Easter Basket Makeover
Marshmallow Peeps, jelly beans and chocolate bunnies fill supermarket shelves this time of year. If you celebrate Easter, preparing baskets full of sugar loaded treats for kids is often a tradition. This time, try something different. Fill a basket with things that engage their mind and their body, not just their stomach.
Think about getting a book on how to make origami characters and include it with a packet of paper to fold. Pique their interest by putting a couple origami pieces already folded in the basket. Figuring out how to make some of the more intricate folds can entertain kids far longer than devouring a candy egg.
Give a beach kit and a book on how to make sand castles. Include the basic tools they'll need to pack the sand and make forms. If you want to splurge, include an inexpensive digital camera that's waterproof so they can take pictures of their creations. You might spark an interest in architecture or photography.
Pack bubbles. There are dozens of different types of bubble blowing kits available, from the traditional to mega-sized bubbles. There are even candy bubbles that taste sweet if you pop them with your tongue. Remember how much fun it was blowing bubbles on a sunny spring day? Share that with your kids.
Include a box of sidewalk chalk to encourage a budding artist or start a game of hop-scotch. Jump ropes, beach balls, hula-hoops and Frisbees are all things that are fun and encourage more exercise. For indoor activities you can give them a fingerpaint set, age appropriate board games and card games.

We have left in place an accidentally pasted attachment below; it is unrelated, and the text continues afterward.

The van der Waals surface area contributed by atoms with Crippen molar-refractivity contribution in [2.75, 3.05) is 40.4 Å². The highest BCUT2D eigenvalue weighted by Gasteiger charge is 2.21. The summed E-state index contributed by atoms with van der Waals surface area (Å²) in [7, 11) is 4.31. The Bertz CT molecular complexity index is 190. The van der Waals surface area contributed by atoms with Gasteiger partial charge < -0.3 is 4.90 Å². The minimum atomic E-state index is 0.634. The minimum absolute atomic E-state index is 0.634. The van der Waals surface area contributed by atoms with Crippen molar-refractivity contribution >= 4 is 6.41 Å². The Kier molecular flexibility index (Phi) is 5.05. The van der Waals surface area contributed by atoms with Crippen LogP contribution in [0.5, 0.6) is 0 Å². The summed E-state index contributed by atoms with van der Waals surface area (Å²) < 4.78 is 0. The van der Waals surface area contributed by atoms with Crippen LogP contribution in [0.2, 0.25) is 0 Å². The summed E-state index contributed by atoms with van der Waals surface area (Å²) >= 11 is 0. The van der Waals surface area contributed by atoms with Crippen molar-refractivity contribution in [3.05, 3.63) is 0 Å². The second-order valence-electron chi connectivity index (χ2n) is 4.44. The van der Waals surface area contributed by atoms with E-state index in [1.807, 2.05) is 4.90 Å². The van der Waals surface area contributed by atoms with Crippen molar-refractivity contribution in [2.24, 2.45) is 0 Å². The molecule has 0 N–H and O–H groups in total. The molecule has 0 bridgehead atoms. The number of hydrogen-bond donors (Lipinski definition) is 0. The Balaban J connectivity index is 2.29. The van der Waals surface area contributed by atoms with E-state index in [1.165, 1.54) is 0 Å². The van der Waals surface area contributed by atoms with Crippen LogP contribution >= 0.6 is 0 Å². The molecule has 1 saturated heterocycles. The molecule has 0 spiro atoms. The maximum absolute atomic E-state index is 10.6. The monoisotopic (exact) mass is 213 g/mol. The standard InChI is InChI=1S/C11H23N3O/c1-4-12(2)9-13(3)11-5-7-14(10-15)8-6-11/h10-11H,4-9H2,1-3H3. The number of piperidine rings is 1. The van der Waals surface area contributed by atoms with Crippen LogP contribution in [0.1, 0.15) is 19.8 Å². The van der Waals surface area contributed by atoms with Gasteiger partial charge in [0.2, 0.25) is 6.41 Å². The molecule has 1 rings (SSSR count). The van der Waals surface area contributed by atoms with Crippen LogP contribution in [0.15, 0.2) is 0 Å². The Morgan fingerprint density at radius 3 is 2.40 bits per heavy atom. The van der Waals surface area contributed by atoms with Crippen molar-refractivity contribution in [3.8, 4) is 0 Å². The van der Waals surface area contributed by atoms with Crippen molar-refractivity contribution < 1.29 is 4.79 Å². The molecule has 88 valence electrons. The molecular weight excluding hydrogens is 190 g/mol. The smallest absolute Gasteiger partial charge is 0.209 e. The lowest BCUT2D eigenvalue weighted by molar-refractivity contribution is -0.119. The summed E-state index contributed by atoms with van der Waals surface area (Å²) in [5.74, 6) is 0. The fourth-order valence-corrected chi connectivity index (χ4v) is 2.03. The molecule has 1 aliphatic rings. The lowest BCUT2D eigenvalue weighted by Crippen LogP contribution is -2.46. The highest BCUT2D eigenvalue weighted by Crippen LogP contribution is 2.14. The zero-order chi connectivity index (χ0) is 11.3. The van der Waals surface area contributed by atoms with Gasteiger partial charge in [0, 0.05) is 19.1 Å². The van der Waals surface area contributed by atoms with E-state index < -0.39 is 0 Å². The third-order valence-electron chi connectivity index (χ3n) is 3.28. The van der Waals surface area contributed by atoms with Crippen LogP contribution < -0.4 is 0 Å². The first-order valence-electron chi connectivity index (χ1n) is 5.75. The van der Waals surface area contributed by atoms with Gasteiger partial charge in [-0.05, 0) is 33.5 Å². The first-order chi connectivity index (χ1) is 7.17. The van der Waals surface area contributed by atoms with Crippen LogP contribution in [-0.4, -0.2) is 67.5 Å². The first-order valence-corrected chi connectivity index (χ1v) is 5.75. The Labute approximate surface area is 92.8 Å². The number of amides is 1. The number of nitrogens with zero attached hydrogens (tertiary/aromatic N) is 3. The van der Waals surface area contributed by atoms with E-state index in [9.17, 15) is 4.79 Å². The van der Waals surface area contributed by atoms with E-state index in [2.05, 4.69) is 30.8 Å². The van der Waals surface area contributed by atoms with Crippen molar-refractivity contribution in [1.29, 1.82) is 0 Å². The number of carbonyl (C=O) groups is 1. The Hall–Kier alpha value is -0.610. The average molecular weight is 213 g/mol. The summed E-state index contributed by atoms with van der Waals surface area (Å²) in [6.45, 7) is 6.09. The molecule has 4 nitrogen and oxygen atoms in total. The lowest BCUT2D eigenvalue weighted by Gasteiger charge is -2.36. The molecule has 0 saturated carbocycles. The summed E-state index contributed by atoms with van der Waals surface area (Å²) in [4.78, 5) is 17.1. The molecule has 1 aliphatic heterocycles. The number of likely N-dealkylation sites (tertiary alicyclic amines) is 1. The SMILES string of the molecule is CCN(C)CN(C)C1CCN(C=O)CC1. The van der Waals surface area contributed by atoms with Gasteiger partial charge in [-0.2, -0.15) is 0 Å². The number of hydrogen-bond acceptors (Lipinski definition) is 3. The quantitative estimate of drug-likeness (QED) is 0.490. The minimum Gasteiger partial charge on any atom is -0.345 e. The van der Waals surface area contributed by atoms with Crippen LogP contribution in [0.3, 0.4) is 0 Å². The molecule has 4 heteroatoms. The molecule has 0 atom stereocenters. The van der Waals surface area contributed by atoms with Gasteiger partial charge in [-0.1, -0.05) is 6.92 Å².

Electronic games are fine, but try to choose ones that encourage group activity. Avoid single player games or anything that doesn't require much movement. Your goal should be to get everybody on their feet.
A high-tech option people often forget are remote controlled vehicles like cars, helicopters and planes. (Age appropriate of course.) Have your kids build obstacle courses and see who can navigate them with the best time. Stage races and buy a couple small toy trophies to give to whoever the current champion is.
If you can't imagine an Easter basket without plastic eggs in it, make it a silly putty egg. Be sure to include a copy of the Sunday color comics newspaper and show them how to transfer images.
Even the Easter basket itself can be replaced. A fish bowl filled with some of the things they need to start an aquarium and a gift certificate so you can go together to pick out the rest. They'll learn the value of the certificate, how to budget for what they want and how to take care of someone other than themselves. Or maybe a gardening basket that includes seeds, tools, a watering can and gloves so they can learn where vegetables come from. I still remember how good the first tomato I grew tasted when I bit into it!
Baskets for bird lovers, budding artists, sports fans and even a sleepover basket so they have everything they need to spend the night with other family and friends.
Yes, you can put something in the basket for them to eat. When I was 10, my parents skipped the chocolate Easter eggs and put a blood orange in my basket. On the outside it looked the same, so they taped a label to it that said, "Guess what I am?" After I went through the obvious, they told me what it was and I eagerly peeled it open to see the deep maroon color. The taste was unlike any orange I had ever tried before and I loved it. Ever since then, I look forward to enjoying a blood orange whenever there's a special occasion.
You might also try a honey orange, grapples (a cross between a grape and an apple) or ranier cherries that have a yellow tinge. Even common fruit like tangerines can be fun because they fit better in children's smaller hands and they're easy to peel.
Once you break out of the sugar filled basket rut, you'll realize there's a whole world of fun and creative things you can put together to share.
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